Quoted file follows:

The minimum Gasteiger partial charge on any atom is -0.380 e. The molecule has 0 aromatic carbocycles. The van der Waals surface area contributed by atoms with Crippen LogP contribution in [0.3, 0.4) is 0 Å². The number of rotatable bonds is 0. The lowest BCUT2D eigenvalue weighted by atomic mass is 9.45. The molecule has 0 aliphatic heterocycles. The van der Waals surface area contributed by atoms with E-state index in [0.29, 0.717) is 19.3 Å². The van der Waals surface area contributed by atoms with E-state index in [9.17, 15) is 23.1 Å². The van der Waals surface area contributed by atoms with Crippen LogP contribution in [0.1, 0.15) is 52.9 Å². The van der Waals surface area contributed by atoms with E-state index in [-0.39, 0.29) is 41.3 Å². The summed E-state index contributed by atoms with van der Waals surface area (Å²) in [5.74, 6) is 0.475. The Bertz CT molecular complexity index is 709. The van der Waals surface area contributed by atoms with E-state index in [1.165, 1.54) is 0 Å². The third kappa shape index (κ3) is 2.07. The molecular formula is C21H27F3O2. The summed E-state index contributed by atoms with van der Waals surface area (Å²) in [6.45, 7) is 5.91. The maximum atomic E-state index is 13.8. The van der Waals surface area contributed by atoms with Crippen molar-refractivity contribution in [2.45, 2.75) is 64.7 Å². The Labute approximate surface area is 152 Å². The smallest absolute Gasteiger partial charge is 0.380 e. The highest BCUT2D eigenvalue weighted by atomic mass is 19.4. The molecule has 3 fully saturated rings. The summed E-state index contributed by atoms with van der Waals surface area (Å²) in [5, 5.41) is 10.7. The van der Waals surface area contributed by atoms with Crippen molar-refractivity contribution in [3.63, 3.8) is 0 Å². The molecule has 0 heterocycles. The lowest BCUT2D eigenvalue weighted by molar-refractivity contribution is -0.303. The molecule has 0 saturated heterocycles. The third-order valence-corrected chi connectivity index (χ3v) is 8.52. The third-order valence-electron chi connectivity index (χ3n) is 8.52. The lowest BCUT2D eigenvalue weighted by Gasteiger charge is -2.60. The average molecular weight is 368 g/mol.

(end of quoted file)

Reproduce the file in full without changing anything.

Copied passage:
The minimum Gasteiger partial charge on any atom is -0.380 e. The molecule has 0 aromatic carbocycles. The van der Waals surface area contributed by atoms with Crippen LogP contribution in [0.3, 0.4) is 0 Å². The number of rotatable bonds is 0. The lowest BCUT2D eigenvalue weighted by atomic mass is 9.45. The molecule has 0 aliphatic heterocycles. The van der Waals surface area contributed by atoms with E-state index in [0.29, 0.717) is 19.3 Å². The van der Waals surface area contributed by atoms with E-state index in [9.17, 15) is 23.1 Å². The van der Waals surface area contributed by atoms with Crippen LogP contribution in [0.1, 0.15) is 52.9 Å². The van der Waals surface area contributed by atoms with E-state index in [-0.39, 0.29) is 41.3 Å². The summed E-state index contributed by atoms with van der Waals surface area (Å²) in [5.74, 6) is 0.475. The Bertz CT molecular complexity index is 709. The van der Waals surface area contributed by atoms with E-state index in [1.165, 1.54) is 0 Å². The third kappa shape index (κ3) is 2.07. The molecular formula is C21H27F3O2. The summed E-state index contributed by atoms with van der Waals surface area (Å²) in [6.45, 7) is 5.91. The maximum atomic E-state index is 13.8. The van der Waals surface area contributed by atoms with Crippen molar-refractivity contribution in [2.45, 2.75) is 64.7 Å². The Labute approximate surface area is 152 Å². The smallest absolute Gasteiger partial charge is 0.380 e. The highest BCUT2D eigenvalue weighted by atomic mass is 19.4. The molecule has 3 fully saturated rings. The summed E-state index contributed by atoms with van der Waals surface area (Å²) in [5, 5.41) is 10.7. The van der Waals surface area contributed by atoms with Crippen molar-refractivity contribution in [3.63, 3.8) is 0 Å². The molecule has 0 heterocycles. The lowest BCUT2D eigenvalue weighted by molar-refractivity contribution is -0.303. The molecule has 0 saturated heterocycles. The third-order valence-corrected chi connectivity index (χ3v) is 8.52. The third-order valence-electron chi connectivity index (χ3n) is 8.52. The lowest BCUT2D eigenvalue weighted by Gasteiger charge is -2.60. The average molecular weight is 368 g/mol.